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Any Way You Slice It: 1940

November 1940. "Ledyard, Connecticut. Mr. T.L. Crouch, a Rogerine Quaker, preparing to carve the Thanksgiving turkey." Photo by Jack Delano for the Farm Security Admin. View full size.

November 1940. "Ledyard, Connecticut. Mr. T.L. Crouch, a Rogerine Quaker, preparing to carve the Thanksgiving turkey." Photo by Jack Delano for the Farm Security Admin. View full size.


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Pop Question

Is that a thermometer or an old-fashioned pop-up timer behind the birds' leg?

No Slicing for ME!

I just buy one of those spiral-cut turkeys they sell at the mall. That and a crinkly cellophane-wrapped bouquet of chocolate-covered green beans and my Thanksgiving meal is planned, prepared, and delicious.

Re: Re: This was me

DBell, thank you! I did not know that and have (it is painfully obvious) never studied the proper way to carve a bird. I always just assumed it was not within my skill set to accomplish that task without hacking the poor gobbler to (its second) death. But this sounds like a wondrous thing! I have copied your instructions and will paste them into an email bound for my recipe file. Merry Christmas! We're having ham.


No way. This is clearly Father Fitzgibbon in mufti.

Long before there were plastic pop up turkey timer hickeys.

That thermometer tucked in between the leg and breast is interesting.

Re: This was me

Jenny, way into a long life, I only learned a few years ago, how best to carve that turkey (and chicken) breast!

Remove the wings (even by simply ripping them at the breastbone joint!), and slice a line down the side, as close to the back as possible, deep into the breast meat. Then, carve down just to the side of the breastbone, along the ribs, to the line you cut first. Slip your fingers in, and pry/lift off an entire half breast in one piece!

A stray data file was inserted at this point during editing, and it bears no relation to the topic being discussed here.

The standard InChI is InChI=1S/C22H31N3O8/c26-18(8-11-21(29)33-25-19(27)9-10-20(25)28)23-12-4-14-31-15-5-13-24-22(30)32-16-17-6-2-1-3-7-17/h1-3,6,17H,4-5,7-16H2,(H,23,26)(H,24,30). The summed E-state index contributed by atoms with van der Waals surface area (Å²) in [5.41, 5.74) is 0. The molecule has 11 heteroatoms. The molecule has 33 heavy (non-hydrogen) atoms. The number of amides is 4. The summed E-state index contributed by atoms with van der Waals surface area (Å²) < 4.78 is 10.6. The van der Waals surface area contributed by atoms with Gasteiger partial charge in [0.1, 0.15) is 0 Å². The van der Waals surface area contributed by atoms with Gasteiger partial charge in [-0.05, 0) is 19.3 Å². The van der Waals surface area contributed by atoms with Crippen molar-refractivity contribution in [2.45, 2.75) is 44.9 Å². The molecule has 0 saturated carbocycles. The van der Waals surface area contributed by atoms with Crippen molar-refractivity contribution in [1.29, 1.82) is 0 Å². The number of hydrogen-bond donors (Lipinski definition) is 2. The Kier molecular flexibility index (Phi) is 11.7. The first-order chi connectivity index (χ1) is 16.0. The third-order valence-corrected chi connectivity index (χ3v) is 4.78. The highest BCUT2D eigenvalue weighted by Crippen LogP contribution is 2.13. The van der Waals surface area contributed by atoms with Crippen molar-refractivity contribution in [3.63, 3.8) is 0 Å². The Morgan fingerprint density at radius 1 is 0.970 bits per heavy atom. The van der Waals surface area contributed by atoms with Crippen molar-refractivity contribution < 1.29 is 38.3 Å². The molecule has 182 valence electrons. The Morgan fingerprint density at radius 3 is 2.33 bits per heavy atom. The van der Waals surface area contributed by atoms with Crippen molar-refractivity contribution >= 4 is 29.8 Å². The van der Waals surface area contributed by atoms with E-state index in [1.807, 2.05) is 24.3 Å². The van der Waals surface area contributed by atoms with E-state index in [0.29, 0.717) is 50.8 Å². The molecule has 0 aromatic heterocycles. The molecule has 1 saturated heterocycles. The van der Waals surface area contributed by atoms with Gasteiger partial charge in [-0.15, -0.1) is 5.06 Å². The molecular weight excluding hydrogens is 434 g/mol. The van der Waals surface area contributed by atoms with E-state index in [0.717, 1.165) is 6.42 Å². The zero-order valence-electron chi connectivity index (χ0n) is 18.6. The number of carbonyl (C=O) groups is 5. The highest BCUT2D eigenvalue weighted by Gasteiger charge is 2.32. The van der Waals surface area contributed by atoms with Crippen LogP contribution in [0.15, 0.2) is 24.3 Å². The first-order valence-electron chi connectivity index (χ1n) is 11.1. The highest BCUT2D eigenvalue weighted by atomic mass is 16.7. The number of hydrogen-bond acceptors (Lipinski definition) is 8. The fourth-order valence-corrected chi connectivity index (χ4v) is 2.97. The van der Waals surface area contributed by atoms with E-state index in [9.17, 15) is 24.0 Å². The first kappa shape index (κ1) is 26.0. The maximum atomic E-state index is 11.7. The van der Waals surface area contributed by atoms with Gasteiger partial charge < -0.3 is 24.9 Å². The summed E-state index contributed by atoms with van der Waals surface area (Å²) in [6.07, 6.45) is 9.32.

I lift off the skin (suppressing the desire to gobble it down), slice the breast "roast" on the platter, and cover with the skin. Repeat on the other side.

This was me

Only yesterday! I like to never got that leg off. But wow guys, similar to Mr. Crouch's, our perfectly-crispy-browned 20-pounder was one delicious bird. I was/am thankful that my son-in-law, a master turkey carver, arrived in the nick of time to slice and stack the succulent slabs of juicy white (and some dark) meat on the pre-warmed platter.

No Ordinary Quaker

Although often referred to as Rogerene Quakers, the Rogerenes had no connection to the Society of Friends. Instead, they were originally a splinter sect of the Rhode Island Seventh Day Baptists. Founded by John Rogers Sr. in the late 1670s, the sect persisted into the early 20th century. Some of their beliefs were considered scandalous by their more orthodox neighbors. Like Baptists, they believed in adult baptism only. Like Christian Scientists, they believed in healing by prayer and not by medicine. As the 20th century progressed, the Rogerene community dissolved.

A Turkey's Most Challenging Flight

... is from the roaster to the serving plate. Let's hope Mr. Crouch lands it! (And with ten children to feed (plus possible guests), there's a lot riding on that transition.)

This is Timothy Levi Crouch, whose wife graced this site last Thanksgiving:

Mr. Crouch at Find-a-Grave:

Hoping all Shorpyites have enjoyed a happy and blessed Thanksgiving.

I hope ...

Mr. Delano was invited to share what must have been a wonderful meal with a wonderful family.

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